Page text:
• Flexibility: Because energy storage technologies can act as either a load (when charging) or a generator (when discharging), they can provide a range of grid-balancing services.
  • Scalability: Most energy storage technologies are modular, which allows them to be scaled down to a small device that supports the demands of a single customer or scaled up to a large project that supports the demands of thousands of customers.
  • Duration: Unlike a power plant that can provide electricity as long as it is connected to its fuel source, energy storage technologies are energy-limited: they store their fuel in a tank and must recharge when that tank is empty.

Because energy storage technologies have different durations, they also have different measurement scales than other grid assets. A generator’s capabilities are expressed in its maximum potential output, using kilowatts (kW) or megawatts (MW). But a storage asset’s capabilities are generally expressed in terms of its kW or MW output as well as its total energy content, expressed in kilowatt-hours (kWh) or megawatt-hours (MWh).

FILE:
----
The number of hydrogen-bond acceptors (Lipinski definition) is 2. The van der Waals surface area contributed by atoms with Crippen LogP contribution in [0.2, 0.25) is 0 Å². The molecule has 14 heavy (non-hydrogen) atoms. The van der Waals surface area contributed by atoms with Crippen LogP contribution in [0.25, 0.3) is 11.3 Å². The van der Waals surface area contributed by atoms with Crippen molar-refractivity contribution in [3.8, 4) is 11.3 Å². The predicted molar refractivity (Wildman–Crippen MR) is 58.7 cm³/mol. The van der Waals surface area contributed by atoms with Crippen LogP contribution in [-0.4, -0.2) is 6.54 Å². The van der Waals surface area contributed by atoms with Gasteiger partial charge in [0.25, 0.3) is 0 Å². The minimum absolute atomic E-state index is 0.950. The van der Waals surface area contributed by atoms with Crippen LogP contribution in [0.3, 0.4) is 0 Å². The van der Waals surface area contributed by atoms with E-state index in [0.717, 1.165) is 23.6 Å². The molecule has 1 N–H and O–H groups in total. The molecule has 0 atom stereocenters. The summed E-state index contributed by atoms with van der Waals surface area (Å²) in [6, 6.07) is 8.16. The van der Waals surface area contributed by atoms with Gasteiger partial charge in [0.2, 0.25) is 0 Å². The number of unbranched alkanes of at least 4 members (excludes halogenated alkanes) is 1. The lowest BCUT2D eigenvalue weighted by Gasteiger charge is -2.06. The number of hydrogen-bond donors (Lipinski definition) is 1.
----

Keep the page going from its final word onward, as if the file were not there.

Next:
Virtually all US energy storage projects constructed since 2013 have used lithium-ion batteries. How-ever, despite that growth, pumped storage hydropower accounts for the majority of installed energy storage in the United States.[1] Figure 2 summarizes current US energy storage deployments in both total installed capacity and total installed storage content as of the end of 2022.

Twitchell Figure 2.gifModeling Challenges

While energy storage can provide tremendous flexibility to integrate variable renewable generation in a distributed or centralized manner, it is challenging to model the optimal usage of an energy storage system (ESS) and fully capture its potential benefits from bundling services. Following are modeling challenges involved in identifying storage needs:

  • Operational characteristics: The physical capability and operational characteristics of an ESS must be modeled so that it can be fairly evaluated against other resource options. Appropriate models are required to maintain a good balance between fidelity and simplicity.